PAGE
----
When we turned off the inotropes we knew that Edward only had a few minutes left to live and I was filled with fear that it would be awful. We had been warned that he might fight for breath as his body desperately reached for oxygen and we prepared ourselves. Clare, as serene and motherly as ever, chose simply to close her eyes, lay with him, hold him tight and surround him with the love that she so brilliantly gave him throughout his life. I leant on the bed, to the side and slightly above them, with my arms around both, but kept my eyes open. These were the last moments that I would ever see my son alive. I had to witness every aspect of it, even if just to believe that it was really happening.
One, two, three, the minutes passed by. We whispered softly to him, letting him know how much we loved him. Four, five, six. As I stared intently at his still beautiful face, hoping with all my heart that he would die peacefully, his mouth opened slightly. I readied myself for the worst, fearing a final, rasping, desperate attempt for oxygen. But to my relief it never came. Instead, he gently exhaled and something left him. It lasted less than a second but was unmistakable. A gentle pulse of soft light emerged from his mouth and diffused into the air around him. It was silent and subtle, but clear against the semi-darkness of the dawning day. I can still picture it now. Every time I remember that moment, I see that light.
I don’t know what it was, but I saw it. I instinctively and immediately felt that whatever animated Edward’s body, that gave him his personality and the character he was, left at that moment. His spirit, his energy, whatever you want to call it. There is a Buddhist belief that life is always present. It doesn’t die because it is never born. It just is. It only manifests itself when the conditions are right and, if or when the body it resides in is no longer able to support it, it leaves. I think Edward’s left at that moment.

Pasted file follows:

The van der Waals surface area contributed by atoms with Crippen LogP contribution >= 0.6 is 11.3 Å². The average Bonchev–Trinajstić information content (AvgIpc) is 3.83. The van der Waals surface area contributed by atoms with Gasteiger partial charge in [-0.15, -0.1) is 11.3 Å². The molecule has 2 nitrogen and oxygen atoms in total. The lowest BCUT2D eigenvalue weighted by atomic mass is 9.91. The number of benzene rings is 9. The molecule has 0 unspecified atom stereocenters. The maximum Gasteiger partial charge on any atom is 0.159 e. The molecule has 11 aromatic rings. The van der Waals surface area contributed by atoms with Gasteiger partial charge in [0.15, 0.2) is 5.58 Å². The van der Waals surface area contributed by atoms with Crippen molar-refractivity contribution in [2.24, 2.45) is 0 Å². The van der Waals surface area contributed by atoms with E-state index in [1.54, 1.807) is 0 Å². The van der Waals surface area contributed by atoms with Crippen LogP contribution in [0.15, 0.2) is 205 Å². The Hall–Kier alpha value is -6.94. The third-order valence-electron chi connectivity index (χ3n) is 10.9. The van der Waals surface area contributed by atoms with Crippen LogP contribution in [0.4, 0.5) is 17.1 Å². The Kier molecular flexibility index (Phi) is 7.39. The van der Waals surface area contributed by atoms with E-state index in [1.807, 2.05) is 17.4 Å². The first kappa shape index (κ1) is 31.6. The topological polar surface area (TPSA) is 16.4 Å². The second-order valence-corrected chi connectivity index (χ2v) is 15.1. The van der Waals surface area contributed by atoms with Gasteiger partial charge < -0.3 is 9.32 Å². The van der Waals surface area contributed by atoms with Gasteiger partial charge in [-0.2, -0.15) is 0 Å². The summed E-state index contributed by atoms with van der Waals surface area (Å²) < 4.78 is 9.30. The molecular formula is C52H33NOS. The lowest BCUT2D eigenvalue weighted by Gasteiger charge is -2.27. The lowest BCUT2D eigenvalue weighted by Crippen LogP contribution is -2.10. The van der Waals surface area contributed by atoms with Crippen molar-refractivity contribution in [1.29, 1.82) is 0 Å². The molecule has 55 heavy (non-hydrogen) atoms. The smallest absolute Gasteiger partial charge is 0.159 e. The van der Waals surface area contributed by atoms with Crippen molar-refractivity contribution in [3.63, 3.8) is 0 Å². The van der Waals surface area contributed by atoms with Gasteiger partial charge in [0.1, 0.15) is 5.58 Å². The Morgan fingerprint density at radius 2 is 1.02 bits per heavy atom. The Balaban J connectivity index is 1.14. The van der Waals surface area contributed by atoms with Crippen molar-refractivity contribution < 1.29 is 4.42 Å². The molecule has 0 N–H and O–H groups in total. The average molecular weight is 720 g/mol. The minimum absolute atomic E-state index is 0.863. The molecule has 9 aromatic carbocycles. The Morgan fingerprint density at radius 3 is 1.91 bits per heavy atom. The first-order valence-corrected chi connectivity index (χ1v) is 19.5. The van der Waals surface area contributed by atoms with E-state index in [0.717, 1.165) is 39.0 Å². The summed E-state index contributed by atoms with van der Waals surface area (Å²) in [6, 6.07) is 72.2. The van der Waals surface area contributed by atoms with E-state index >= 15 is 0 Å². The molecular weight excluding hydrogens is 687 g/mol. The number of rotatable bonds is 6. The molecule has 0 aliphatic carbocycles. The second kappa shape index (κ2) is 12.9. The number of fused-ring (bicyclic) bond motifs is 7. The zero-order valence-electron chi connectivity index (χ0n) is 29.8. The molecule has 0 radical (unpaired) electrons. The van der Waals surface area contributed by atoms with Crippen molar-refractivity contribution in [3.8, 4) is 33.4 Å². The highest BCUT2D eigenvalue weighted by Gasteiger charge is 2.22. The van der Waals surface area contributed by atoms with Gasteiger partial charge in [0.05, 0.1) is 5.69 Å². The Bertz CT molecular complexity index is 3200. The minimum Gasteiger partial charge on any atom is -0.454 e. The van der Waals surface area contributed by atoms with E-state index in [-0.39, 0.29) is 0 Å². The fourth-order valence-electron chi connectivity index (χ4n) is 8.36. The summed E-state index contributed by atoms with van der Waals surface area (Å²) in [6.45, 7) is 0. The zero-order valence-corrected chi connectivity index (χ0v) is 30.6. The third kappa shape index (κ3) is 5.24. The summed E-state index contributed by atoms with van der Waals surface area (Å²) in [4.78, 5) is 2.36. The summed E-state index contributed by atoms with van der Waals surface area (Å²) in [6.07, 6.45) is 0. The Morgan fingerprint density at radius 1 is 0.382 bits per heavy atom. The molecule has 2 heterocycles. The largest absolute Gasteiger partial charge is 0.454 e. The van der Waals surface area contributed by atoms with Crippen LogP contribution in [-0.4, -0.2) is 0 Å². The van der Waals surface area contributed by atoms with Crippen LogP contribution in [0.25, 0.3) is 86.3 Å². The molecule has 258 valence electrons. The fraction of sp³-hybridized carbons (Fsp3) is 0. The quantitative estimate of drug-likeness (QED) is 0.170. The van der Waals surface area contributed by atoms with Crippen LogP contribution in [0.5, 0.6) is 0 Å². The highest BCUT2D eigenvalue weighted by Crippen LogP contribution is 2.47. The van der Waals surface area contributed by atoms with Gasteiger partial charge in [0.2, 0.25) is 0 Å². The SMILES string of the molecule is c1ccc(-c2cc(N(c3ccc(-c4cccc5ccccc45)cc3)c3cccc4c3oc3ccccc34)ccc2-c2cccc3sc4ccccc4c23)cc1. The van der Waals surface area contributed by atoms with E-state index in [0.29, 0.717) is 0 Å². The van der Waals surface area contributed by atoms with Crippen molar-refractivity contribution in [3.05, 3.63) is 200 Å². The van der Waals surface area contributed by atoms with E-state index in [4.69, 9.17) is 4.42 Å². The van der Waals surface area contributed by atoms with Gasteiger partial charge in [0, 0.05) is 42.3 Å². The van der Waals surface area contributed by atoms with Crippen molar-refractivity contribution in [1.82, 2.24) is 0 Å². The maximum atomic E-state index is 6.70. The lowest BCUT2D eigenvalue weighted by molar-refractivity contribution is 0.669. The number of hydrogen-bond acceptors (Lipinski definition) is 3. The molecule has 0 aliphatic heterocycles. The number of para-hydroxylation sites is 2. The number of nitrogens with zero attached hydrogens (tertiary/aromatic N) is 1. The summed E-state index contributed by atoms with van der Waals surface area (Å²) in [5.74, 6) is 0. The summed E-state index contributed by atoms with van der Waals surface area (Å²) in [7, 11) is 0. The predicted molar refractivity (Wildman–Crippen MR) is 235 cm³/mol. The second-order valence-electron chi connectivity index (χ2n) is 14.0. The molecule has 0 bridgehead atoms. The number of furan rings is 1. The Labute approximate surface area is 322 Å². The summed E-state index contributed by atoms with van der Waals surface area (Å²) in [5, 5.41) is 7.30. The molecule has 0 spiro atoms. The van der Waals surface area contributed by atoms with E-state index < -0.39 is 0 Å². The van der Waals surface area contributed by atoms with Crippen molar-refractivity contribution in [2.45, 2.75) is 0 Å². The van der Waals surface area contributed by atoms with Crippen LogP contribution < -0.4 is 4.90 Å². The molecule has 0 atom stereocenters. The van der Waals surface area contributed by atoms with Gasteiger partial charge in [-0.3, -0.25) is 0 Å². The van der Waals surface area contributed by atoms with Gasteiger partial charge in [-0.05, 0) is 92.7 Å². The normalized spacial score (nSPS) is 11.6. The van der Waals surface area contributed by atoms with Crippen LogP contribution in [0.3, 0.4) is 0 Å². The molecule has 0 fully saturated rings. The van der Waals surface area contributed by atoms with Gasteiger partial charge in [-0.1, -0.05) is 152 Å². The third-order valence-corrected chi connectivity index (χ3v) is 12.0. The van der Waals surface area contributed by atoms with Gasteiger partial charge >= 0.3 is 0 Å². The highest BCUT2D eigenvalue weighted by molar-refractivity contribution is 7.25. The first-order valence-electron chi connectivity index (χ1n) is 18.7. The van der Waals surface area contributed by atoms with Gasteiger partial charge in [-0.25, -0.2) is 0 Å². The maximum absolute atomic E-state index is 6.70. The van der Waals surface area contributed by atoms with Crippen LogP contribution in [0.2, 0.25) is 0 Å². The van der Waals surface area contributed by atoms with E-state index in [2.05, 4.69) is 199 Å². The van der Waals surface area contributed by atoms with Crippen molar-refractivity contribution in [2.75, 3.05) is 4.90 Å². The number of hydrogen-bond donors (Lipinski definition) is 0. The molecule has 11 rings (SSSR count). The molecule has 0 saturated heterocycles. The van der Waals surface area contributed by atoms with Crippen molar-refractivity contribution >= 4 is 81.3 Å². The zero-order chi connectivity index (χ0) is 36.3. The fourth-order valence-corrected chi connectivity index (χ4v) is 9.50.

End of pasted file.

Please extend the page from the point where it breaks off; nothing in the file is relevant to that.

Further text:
I turned to Clare, her eyes were still closed. Even though the monitor said that his heart was still beating I knew that he had passed away. I whispered softly, “He’s gone.” A couple of minutes later, at 5.28am, the line went flat. I kissed Edward and Clare, left the bedside and went to let Emily, our nurse, know that it was over. The doctor then came and confirmed his death after which I made my way to the parents’ room, where John, Jenny, Fiona and Steve were waiting, to break the news. Four and half years of the most precious, beautiful and loved of lives had come to an end.
It pains me that only I saw what happened. Not just because the impossible burden of proof is on me but also because it was beautiful. I wish that everyone could have seen it. I have since played the incident again and again in my mind. Did it actually happen? Did I just see what I wanted to see? Perhaps I made it up retrospectively, or my mind has played tricks to comfort and protect me from the pain of my son’s death. No, no, no and no. It happened. I know it did but I will never be able to prove it.
I am also sorry to those people who have sat with loved ones as they died and not witnessed the same thing. I can’t explain why I saw it whilst you didn’t and I am certainly not trying to insinuate anything or impose any beliefs. I am simply telling you what I saw. I have searched high and low for accounts about the moment of death and for every person that claims to have seen or experienced something similar, there are as many saying that they saw nothing. All I can say is that, for me, it happened. If I said anything else I would be lying.